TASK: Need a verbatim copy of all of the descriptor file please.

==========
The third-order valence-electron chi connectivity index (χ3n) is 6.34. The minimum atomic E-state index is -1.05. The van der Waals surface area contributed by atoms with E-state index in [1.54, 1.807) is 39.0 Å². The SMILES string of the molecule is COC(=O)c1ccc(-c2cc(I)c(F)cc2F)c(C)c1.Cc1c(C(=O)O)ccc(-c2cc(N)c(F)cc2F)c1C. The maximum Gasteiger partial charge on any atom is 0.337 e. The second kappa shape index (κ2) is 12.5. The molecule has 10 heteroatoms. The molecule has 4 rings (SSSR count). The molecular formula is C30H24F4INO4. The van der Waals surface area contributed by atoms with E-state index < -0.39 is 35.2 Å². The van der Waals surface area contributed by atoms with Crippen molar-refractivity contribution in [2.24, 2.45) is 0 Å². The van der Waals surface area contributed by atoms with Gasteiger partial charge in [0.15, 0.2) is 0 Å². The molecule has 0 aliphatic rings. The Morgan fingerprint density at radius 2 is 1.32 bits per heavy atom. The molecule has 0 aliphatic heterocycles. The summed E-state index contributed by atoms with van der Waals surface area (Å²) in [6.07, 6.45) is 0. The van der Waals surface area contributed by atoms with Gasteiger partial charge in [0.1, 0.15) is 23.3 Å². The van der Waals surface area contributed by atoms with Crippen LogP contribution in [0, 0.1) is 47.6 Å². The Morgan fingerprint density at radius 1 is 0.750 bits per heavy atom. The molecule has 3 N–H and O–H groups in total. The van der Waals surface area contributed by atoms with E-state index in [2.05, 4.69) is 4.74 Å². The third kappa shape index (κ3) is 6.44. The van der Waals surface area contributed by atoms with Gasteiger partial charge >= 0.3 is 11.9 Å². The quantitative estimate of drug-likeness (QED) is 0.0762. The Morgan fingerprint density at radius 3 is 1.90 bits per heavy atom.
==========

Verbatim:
The third-order valence-electron chi connectivity index (χ3n) is 6.34. The minimum atomic E-state index is -1.05. The van der Waals surface area contributed by atoms with E-state index in [1.54, 1.807) is 39.0 Å². The SMILES string of the molecule is COC(=O)c1ccc(-c2cc(I)c(F)cc2F)c(C)c1.Cc1c(C(=O)O)ccc(-c2cc(N)c(F)cc2F)c1C. The maximum Gasteiger partial charge on any atom is 0.337 e. The second kappa shape index (κ2) is 12.5. The molecule has 10 heteroatoms. The molecule has 4 rings (SSSR count). The molecular formula is C30H24F4INO4. The van der Waals surface area contributed by atoms with E-state index < -0.39 is 35.2 Å². The van der Waals surface area contributed by atoms with Crippen molar-refractivity contribution in [2.24, 2.45) is 0 Å². The van der Waals surface area contributed by atoms with Gasteiger partial charge in [0.15, 0.2) is 0 Å². The molecule has 0 aliphatic rings. The Morgan fingerprint density at radius 2 is 1.32 bits per heavy atom. The molecule has 0 aliphatic heterocycles. The summed E-state index contributed by atoms with van der Waals surface area (Å²) in [6.07, 6.45) is 0. The van der Waals surface area contributed by atoms with Gasteiger partial charge in [0.1, 0.15) is 23.3 Å². The van der Waals surface area contributed by atoms with Crippen LogP contribution in [0, 0.1) is 47.6 Å². The Morgan fingerprint density at radius 1 is 0.750 bits per heavy atom. The molecule has 3 N–H and O–H groups in total. The van der Waals surface area contributed by atoms with E-state index in [2.05, 4.69) is 4.74 Å². The third kappa shape index (κ3) is 6.44. The van der Waals surface area contributed by atoms with Gasteiger partial charge >= 0.3 is 11.9 Å². The quantitative estimate of drug-likeness (QED) is 0.0762. The Morgan fingerprint density at radius 3 is 1.90 bits per heavy atom.